An adaptation of the best-selling novel about a young girl (Ziyi Zhang) sold into servitude by her impoverished father.

2.5

Arthur Golden's debut novel, Memoirs of a Geisha was a best seller when released in 1997 and it has finally made it to the big screen. Director, Rob Marshall was hired for the job, on the strength of his previous film, Chicago and he's enlisted the acting talent of three stars of Chinese cinema – Zhang Ziyi (House Of Flying Daggers, 2046), Gong Li (Farewell My Concubine) and Michelle Yeoh (Crouching Tiger Hidden Dragon).

Spanning two decades, Memoirs of A Geisha traces the journey of Chiyo, who at the tender age of nine, is sold by her impoverished father, to a geisha household, which are known as Okiya's. She will eventually be trained as a Geisha, but first must work as a bottom-rung servant and obey the iron fisted, Mother (Kaori Momoi). Chiyo soon comes to blows with Hatsumomo (Gong Li), a star geisha, who is threatened by the beauty of the new recruit, recognizing that the young servant could damage her future success. Her hatred for the young servant is compounded, when at the age of 15, Chiyo is taken as a protege by Hatsumomo's main rival, Mameha (Michelle Yeoh). After a quick catch up – learning the art of being a geisha, including mastering an instrument, fan dancing and serving sake, Chiyo emerges as Sayuri, a legendary Geisha, who pines for the man she cannot have – The Chairman (Ken Watanabe). Sayuri's new found success is put on hold when war breaks out.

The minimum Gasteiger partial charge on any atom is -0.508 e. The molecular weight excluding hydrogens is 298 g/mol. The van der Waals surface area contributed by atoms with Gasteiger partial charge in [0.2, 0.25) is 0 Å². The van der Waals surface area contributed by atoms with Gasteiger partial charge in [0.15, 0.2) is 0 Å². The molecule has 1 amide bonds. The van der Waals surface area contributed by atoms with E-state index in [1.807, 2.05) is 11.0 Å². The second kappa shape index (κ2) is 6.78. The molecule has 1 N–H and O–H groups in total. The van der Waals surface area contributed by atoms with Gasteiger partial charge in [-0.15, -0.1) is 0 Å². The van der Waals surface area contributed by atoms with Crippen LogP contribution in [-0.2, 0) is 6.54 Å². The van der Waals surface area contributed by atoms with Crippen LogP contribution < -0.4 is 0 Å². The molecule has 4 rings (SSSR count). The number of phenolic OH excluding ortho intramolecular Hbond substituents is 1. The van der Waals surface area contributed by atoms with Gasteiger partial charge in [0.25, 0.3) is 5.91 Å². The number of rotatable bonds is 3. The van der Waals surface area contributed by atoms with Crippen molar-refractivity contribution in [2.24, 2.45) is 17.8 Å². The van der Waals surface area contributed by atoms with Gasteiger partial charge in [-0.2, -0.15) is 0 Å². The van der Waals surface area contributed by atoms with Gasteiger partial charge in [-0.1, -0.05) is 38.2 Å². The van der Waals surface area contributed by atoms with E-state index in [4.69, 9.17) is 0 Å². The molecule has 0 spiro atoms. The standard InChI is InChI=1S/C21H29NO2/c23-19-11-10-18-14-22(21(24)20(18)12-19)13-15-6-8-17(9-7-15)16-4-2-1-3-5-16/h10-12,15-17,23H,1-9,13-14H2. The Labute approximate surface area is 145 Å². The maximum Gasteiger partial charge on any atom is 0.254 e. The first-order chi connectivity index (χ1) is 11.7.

Marshall's film is sumptuous and the attention to detail, impressive. There's beautiful woman, gorgeous costumes and cherry blossoms aplenty. But spectacular production design can only hold your attention for so long. Unfortunately, Memoirs Of A Geisha is an arduous experience, especially when you're faced with two hours of unsteady acting and an unconvincing, melodramatic plot. The screenplay, by Robin Swicord (Little Women) is far too awkward, the dialogue is hackneyed and Zhang Ziyi and Gong Li both struggle with their English. As a result, Zhang's performance is particularly misplaced. It's too passive and it's almost impossible to feel any pity for her situation. But this is also due to a lack of authenticity. This is Japanese culture filtered through Western eyes that pretends to investigate the culture and the customs, but instead glamorises the tough discipline and sacrifices geishas must endure for their art and it does not delve into what life was really like for these women. It might be that this is one of those books that works only on the page, but my money's on the Hollywood treatment.

While there are some interesting insights, overall this is a fantasy that reduces what was 15 years of work for the author into a cliched epic. At its heart, this is simple love story that doesn't suit such grandiose treatment.